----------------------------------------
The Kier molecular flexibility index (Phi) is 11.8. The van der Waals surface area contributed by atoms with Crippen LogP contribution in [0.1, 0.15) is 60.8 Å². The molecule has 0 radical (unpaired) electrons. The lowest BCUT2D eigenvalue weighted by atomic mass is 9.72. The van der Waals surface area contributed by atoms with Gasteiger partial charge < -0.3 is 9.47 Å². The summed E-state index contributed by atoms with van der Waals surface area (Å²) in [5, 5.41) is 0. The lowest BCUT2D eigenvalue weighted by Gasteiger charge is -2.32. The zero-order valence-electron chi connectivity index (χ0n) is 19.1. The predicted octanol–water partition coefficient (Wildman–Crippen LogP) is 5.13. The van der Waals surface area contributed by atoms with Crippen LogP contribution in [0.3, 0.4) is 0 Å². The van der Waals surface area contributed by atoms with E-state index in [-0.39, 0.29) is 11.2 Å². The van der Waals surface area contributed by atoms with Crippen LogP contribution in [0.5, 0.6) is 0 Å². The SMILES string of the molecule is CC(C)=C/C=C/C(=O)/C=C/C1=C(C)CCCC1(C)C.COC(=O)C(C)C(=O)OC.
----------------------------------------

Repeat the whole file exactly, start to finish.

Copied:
The Kier molecular flexibility index (Phi) is 11.8. The van der Waals surface area contributed by atoms with Crippen LogP contribution in [0.1, 0.15) is 60.8 Å². The molecule has 0 radical (unpaired) electrons. The lowest BCUT2D eigenvalue weighted by atomic mass is 9.72. The van der Waals surface area contributed by atoms with Gasteiger partial charge < -0.3 is 9.47 Å². The summed E-state index contributed by atoms with van der Waals surface area (Å²) in [5, 5.41) is 0. The lowest BCUT2D eigenvalue weighted by Gasteiger charge is -2.32. The zero-order valence-electron chi connectivity index (χ0n) is 19.1. The predicted octanol–water partition coefficient (Wildman–Crippen LogP) is 5.13. The van der Waals surface area contributed by atoms with Crippen LogP contribution in [0.3, 0.4) is 0 Å². The van der Waals surface area contributed by atoms with E-state index in [-0.39, 0.29) is 11.2 Å². The van der Waals surface area contributed by atoms with Crippen LogP contribution in [0.5, 0.6) is 0 Å². The SMILES string of the molecule is CC(C)=C/C=C/C(=O)/C=C/C1=C(C)CCCC1(C)C.COC(=O)C(C)C(=O)OC.